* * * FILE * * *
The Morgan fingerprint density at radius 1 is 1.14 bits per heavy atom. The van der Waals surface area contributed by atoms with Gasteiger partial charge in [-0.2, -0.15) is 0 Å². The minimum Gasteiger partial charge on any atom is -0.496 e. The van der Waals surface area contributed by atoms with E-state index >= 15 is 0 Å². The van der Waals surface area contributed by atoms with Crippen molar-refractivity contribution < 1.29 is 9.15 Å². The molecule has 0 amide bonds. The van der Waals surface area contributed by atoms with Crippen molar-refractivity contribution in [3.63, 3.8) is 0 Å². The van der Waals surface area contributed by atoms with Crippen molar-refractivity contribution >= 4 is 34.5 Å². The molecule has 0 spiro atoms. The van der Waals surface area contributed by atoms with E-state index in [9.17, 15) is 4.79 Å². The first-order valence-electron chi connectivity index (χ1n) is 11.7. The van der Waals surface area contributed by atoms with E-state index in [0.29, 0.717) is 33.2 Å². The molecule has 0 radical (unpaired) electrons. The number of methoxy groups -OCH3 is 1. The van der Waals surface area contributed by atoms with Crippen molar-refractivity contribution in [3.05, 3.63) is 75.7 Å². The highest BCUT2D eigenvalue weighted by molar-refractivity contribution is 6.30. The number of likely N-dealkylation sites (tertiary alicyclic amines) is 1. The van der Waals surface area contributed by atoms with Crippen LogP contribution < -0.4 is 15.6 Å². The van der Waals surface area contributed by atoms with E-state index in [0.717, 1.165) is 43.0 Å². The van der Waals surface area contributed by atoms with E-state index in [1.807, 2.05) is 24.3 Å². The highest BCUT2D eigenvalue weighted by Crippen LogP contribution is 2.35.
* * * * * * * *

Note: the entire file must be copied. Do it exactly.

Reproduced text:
The Morgan fingerprint density at radius 1 is 1.14 bits per heavy atom. The van der Waals surface area contributed by atoms with Gasteiger partial charge in [-0.2, -0.15) is 0 Å². The minimum Gasteiger partial charge on any atom is -0.496 e. The van der Waals surface area contributed by atoms with E-state index >= 15 is 0 Å². The van der Waals surface area contributed by atoms with Crippen molar-refractivity contribution < 1.29 is 9.15 Å². The molecule has 0 amide bonds. The van der Waals surface area contributed by atoms with Crippen molar-refractivity contribution in [3.63, 3.8) is 0 Å². The van der Waals surface area contributed by atoms with Crippen molar-refractivity contribution >= 4 is 34.5 Å². The molecule has 0 spiro atoms. The van der Waals surface area contributed by atoms with E-state index in [9.17, 15) is 4.79 Å². The first-order valence-electron chi connectivity index (χ1n) is 11.7. The van der Waals surface area contributed by atoms with E-state index in [0.29, 0.717) is 33.2 Å². The molecule has 0 radical (unpaired) electrons. The number of methoxy groups -OCH3 is 1. The van der Waals surface area contributed by atoms with Crippen molar-refractivity contribution in [3.05, 3.63) is 75.7 Å². The highest BCUT2D eigenvalue weighted by molar-refractivity contribution is 6.30. The number of likely N-dealkylation sites (tertiary alicyclic amines) is 1. The van der Waals surface area contributed by atoms with Crippen LogP contribution < -0.4 is 15.6 Å². The van der Waals surface area contributed by atoms with E-state index in [0.717, 1.165) is 43.0 Å². The van der Waals surface area contributed by atoms with E-state index in [1.807, 2.05) is 24.3 Å². The highest BCUT2D eigenvalue weighted by Crippen LogP contribution is 2.35.